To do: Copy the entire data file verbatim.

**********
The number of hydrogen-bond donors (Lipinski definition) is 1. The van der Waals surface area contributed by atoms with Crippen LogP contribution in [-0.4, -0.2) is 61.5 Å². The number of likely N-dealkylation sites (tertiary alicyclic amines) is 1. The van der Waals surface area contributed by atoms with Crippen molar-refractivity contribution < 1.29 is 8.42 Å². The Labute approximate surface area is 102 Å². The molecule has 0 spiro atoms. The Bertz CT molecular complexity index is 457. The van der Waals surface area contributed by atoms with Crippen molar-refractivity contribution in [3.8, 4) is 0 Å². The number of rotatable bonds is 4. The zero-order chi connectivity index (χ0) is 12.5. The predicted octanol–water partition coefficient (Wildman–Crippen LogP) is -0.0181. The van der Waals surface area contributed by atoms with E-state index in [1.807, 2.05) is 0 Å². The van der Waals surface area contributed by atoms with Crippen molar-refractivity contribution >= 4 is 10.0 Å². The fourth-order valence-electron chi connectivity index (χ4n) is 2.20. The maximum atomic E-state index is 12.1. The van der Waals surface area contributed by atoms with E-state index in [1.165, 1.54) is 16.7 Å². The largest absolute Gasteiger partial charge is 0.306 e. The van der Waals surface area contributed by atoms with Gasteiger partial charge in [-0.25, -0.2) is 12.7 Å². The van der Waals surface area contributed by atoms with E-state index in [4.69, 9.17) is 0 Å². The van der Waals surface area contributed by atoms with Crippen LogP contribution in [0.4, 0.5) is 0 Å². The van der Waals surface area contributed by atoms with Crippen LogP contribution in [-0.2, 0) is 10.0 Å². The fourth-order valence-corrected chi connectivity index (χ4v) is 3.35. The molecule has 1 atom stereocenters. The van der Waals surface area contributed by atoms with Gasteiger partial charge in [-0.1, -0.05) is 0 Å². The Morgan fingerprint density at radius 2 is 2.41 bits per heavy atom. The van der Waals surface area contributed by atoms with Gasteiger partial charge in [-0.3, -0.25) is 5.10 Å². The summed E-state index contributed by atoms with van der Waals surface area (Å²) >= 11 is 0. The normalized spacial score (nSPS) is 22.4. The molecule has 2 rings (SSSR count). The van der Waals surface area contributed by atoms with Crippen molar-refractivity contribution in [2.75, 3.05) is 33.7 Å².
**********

The number of hydrogen-bond donors (Lipinski definition) is 1. The van der Waals surface area contributed by atoms with Crippen LogP contribution in [-0.4, -0.2) is 61.5 Å². The number of likely N-dealkylation sites (tertiary alicyclic amines) is 1. The van der Waals surface area contributed by atoms with Crippen molar-refractivity contribution < 1.29 is 8.42 Å². The Labute approximate surface area is 102 Å². The molecule has 0 spiro atoms. The Bertz CT molecular complexity index is 457. The van der Waals surface area contributed by atoms with Crippen molar-refractivity contribution in [3.8, 4) is 0 Å². The number of rotatable bonds is 4. The zero-order chi connectivity index (χ0) is 12.5. The predicted octanol–water partition coefficient (Wildman–Crippen LogP) is -0.0181. The van der Waals surface area contributed by atoms with E-state index in [1.807, 2.05) is 0 Å². The van der Waals surface area contributed by atoms with Crippen molar-refractivity contribution >= 4 is 10.0 Å². The fourth-order valence-electron chi connectivity index (χ4n) is 2.20. The maximum atomic E-state index is 12.1. The van der Waals surface area contributed by atoms with E-state index in [1.165, 1.54) is 16.7 Å². The largest absolute Gasteiger partial charge is 0.306 e. The van der Waals surface area contributed by atoms with Gasteiger partial charge in [-0.25, -0.2) is 12.7 Å². The van der Waals surface area contributed by atoms with E-state index in [4.69, 9.17) is 0 Å². The van der Waals surface area contributed by atoms with Crippen LogP contribution in [0.4, 0.5) is 0 Å². The van der Waals surface area contributed by atoms with Crippen LogP contribution in [-0.2, 0) is 10.0 Å². The fourth-order valence-corrected chi connectivity index (χ4v) is 3.35. The molecule has 1 atom stereocenters. The van der Waals surface area contributed by atoms with Gasteiger partial charge in [-0.1, -0.05) is 0 Å². The Morgan fingerprint density at radius 2 is 2.41 bits per heavy atom. The van der Waals surface area contributed by atoms with Gasteiger partial charge in [-0.3, -0.25) is 5.10 Å². The summed E-state index contributed by atoms with van der Waals surface area (Å²) >= 11 is 0. The normalized spacial score (nSPS) is 22.4. The molecule has 2 rings (SSSR count). The van der Waals surface area contributed by atoms with Crippen molar-refractivity contribution in [2.75, 3.05) is 33.7 Å².